Jan 08, Becca rated it it was amazing. Katgerine me forever to get through this book, but it’s worth the effort. Hayles’ basic argument is that modern conceptions of artificial intelligence and the posthuman body privilege informational patterns over material instantiation. In other words, as a culture, we tend to emphasize cognition rather than embodiment.

How We Became Posthuman

This is nothing new – after all, for centuries Western philosophers have been telling us that consciousness, and not embodiment, is the seat of human identity. Hayles returns to Desc Took me forever to get through this book, but it’s worth the effort.

Western philosophical traditions are pretty ill-equipped to talk about the body and embodiment, which is why theorists like Judith Butler and Julia Kristeva have made conversations about the body their bread and butter.

Hayles adds to these discussions in a really meaningful way. Jul 10, Kristina rated it really liked it Shelves: This review has been hidden because it contains spoilers.

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To view it, click here. I was deciding between giving it 3. The content was mostly not what caused problems, it was the style that has led me to moderately dislike the book.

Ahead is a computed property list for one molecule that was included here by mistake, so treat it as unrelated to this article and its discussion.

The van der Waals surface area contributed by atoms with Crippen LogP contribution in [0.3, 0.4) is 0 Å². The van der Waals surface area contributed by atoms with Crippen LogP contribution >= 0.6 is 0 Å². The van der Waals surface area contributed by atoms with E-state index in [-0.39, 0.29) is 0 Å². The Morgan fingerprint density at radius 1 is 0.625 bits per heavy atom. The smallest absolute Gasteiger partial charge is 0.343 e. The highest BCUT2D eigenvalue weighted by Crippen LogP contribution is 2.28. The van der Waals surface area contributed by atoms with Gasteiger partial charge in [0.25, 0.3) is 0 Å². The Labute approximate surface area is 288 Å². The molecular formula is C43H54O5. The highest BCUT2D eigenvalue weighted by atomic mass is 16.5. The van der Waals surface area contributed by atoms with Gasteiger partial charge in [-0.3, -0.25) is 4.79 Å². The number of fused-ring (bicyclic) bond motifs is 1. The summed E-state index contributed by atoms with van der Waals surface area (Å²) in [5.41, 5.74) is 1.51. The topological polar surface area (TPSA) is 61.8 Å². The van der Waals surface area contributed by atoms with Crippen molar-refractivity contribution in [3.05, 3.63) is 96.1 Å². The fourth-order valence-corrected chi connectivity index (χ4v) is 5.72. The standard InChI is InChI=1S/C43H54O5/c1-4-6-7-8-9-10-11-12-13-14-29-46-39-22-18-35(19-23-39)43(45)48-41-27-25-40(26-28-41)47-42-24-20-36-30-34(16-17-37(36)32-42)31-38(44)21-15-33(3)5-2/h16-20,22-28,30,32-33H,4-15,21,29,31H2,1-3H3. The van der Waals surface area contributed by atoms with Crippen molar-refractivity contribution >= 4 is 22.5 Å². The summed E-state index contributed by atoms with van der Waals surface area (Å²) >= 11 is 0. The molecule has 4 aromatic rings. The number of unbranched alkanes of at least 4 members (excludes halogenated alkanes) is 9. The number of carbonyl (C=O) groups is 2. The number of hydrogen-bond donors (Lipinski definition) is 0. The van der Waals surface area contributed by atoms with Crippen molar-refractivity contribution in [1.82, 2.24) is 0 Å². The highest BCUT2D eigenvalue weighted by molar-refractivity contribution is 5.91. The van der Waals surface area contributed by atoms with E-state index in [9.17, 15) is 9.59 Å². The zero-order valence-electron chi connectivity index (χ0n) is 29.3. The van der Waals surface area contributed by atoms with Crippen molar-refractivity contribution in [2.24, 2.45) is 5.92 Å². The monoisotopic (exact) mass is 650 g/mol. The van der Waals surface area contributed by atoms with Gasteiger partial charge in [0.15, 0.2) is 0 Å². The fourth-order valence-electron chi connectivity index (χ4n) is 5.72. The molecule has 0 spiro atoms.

Not having the lu I was deciding between giving it 3. Not having the luxury to do just that, as this is the book on which I am basing my MA thesis, I was forced to continue reading and thus found the book moderately enjoyable.

I did expect a more structured and for lack of a better word clear answer as to how humans became posthuman other than “It turns out we’ve been posthuman this entire time, go figure. Plus, who would buy your books in the future in search of a definitive answer?

Indeed, the cliffhanger is killing me. Feb 14, Jeff rated it liked it. Very well-researched and smart text on the ongoing shift from our Western Liberal Humanist persona of humanity to a more posthuman cyborg connection between human and intelligent machine. I can’t believe I just said that. As a self-chastised luddite, I preferred the sections of literary analysis. And although I suppose there’s nothing I can do to counteract technology I mean, I review books on an internet social media site I still can’t get over the annoying posthumans who walk into me as a r Very well-researched and smart text on the ongoing shift from our Western Liberal Humanist persona of humanity to a more posthuman cyborg connection between human and intelligent machine.

N. Katherine Hayles – Wikipedia